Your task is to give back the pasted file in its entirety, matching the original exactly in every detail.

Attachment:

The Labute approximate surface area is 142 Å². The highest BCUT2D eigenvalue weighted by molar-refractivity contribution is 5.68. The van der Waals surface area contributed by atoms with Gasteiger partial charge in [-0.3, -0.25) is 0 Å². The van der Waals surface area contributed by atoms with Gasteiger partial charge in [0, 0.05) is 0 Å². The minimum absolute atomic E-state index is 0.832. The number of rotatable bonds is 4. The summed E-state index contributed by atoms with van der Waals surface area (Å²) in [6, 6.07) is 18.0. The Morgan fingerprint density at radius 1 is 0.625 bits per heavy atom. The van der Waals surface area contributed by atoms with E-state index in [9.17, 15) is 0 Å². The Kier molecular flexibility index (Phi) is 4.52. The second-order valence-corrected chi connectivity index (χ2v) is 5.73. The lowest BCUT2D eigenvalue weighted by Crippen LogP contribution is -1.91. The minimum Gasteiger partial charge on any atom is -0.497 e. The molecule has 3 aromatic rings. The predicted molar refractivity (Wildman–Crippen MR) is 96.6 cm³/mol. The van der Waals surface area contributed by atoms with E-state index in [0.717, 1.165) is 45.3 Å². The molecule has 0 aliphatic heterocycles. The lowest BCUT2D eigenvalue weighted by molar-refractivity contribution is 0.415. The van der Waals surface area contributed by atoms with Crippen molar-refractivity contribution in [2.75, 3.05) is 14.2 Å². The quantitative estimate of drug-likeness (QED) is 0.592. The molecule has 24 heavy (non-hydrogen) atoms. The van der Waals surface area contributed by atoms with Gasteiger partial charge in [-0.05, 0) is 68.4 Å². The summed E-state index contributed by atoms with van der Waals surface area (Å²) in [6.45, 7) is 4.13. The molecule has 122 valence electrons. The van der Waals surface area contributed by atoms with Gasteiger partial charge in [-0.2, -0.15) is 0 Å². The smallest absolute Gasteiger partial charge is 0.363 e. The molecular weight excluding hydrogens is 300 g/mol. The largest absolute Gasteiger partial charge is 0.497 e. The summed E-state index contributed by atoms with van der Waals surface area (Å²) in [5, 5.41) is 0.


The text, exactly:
The Labute approximate surface area is 142 Å². The highest BCUT2D eigenvalue weighted by molar-refractivity contribution is 5.68. The van der Waals surface area contributed by atoms with Gasteiger partial charge in [-0.3, -0.25) is 0 Å². The van der Waals surface area contributed by atoms with Gasteiger partial charge in [0, 0.05) is 0 Å². The minimum absolute atomic E-state index is 0.832. The number of rotatable bonds is 4. The summed E-state index contributed by atoms with van der Waals surface area (Å²) in [6, 6.07) is 18.0. The Morgan fingerprint density at radius 1 is 0.625 bits per heavy atom. The van der Waals surface area contributed by atoms with E-state index in [9.17, 15) is 0 Å². The Kier molecular flexibility index (Phi) is 4.52. The second-order valence-corrected chi connectivity index (χ2v) is 5.73. The lowest BCUT2D eigenvalue weighted by Crippen LogP contribution is -1.91. The minimum Gasteiger partial charge on any atom is -0.497 e. The molecule has 3 aromatic rings. The predicted molar refractivity (Wildman–Crippen MR) is 96.6 cm³/mol. The van der Waals surface area contributed by atoms with E-state index in [0.717, 1.165) is 45.3 Å². The molecule has 0 aliphatic heterocycles. The lowest BCUT2D eigenvalue weighted by molar-refractivity contribution is 0.415. The van der Waals surface area contributed by atoms with Crippen molar-refractivity contribution in [2.75, 3.05) is 14.2 Å². The quantitative estimate of drug-likeness (QED) is 0.592. The molecule has 24 heavy (non-hydrogen) atoms. The van der Waals surface area contributed by atoms with Gasteiger partial charge in [-0.05, 0) is 68.4 Å². The summed E-state index contributed by atoms with van der Waals surface area (Å²) in [6.45, 7) is 4.13. The molecule has 122 valence electrons. The van der Waals surface area contributed by atoms with Gasteiger partial charge in [-0.2, -0.15) is 0 Å². The smallest absolute Gasteiger partial charge is 0.363 e. The molecular weight excluding hydrogens is 300 g/mol. The largest absolute Gasteiger partial charge is 0.497 e. The summed E-state index contributed by atoms with van der Waals surface area (Å²) in [5, 5.41) is 0.